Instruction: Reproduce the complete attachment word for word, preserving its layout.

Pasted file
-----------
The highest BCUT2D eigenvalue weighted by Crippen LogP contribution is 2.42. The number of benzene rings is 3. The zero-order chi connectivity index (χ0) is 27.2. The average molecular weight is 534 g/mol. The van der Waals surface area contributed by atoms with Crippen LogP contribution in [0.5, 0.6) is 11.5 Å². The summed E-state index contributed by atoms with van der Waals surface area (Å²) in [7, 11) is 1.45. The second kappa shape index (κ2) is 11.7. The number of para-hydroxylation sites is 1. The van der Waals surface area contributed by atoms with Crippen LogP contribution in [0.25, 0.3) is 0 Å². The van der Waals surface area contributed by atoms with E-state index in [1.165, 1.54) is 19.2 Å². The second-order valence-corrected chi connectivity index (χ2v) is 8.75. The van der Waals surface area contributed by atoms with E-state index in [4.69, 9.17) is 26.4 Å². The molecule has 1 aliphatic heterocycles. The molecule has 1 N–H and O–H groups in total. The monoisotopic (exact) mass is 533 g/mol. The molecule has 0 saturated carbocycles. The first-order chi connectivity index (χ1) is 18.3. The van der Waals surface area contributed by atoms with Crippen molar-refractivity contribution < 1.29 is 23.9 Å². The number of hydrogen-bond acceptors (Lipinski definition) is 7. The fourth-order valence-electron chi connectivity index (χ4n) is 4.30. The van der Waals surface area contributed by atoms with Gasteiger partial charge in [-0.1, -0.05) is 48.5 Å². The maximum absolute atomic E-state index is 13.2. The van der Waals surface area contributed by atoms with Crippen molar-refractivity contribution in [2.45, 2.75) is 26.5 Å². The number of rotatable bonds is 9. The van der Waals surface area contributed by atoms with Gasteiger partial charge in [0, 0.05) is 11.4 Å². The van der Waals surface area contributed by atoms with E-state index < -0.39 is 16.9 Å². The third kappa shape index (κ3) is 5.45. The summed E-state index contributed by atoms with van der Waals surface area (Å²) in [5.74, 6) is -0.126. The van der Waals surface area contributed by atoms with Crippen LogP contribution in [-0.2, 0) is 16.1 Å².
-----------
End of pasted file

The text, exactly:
The highest BCUT2D eigenvalue weighted by Crippen LogP contribution is 2.42. The number of benzene rings is 3. The zero-order chi connectivity index (χ0) is 27.2. The average molecular weight is 534 g/mol. The van der Waals surface area contributed by atoms with Crippen LogP contribution in [0.5, 0.6) is 11.5 Å². The summed E-state index contributed by atoms with van der Waals surface area (Å²) in [7, 11) is 1.45. The second kappa shape index (κ2) is 11.7. The number of para-hydroxylation sites is 1. The van der Waals surface area contributed by atoms with Crippen LogP contribution in [0.25, 0.3) is 0 Å². The van der Waals surface area contributed by atoms with E-state index in [1.165, 1.54) is 19.2 Å². The second-order valence-corrected chi connectivity index (χ2v) is 8.75. The van der Waals surface area contributed by atoms with E-state index in [4.69, 9.17) is 26.4 Å². The molecule has 1 aliphatic heterocycles. The molecule has 1 N–H and O–H groups in total. The monoisotopic (exact) mass is 533 g/mol. The molecule has 0 saturated carbocycles. The first-order chi connectivity index (χ1) is 18.3. The van der Waals surface area contributed by atoms with Crippen molar-refractivity contribution < 1.29 is 23.9 Å². The number of hydrogen-bond acceptors (Lipinski definition) is 7. The fourth-order valence-electron chi connectivity index (χ4n) is 4.30. The van der Waals surface area contributed by atoms with Gasteiger partial charge in [-0.1, -0.05) is 48.5 Å². The maximum absolute atomic E-state index is 13.2. The van der Waals surface area contributed by atoms with Crippen molar-refractivity contribution in [2.45, 2.75) is 26.5 Å². The number of rotatable bonds is 9. The van der Waals surface area contributed by atoms with Gasteiger partial charge in [0, 0.05) is 11.4 Å². The van der Waals surface area contributed by atoms with E-state index < -0.39 is 16.9 Å². The third kappa shape index (κ3) is 5.45. The summed E-state index contributed by atoms with van der Waals surface area (Å²) in [5.74, 6) is -0.126. The van der Waals surface area contributed by atoms with Crippen LogP contribution in [-0.2, 0) is 16.1 Å².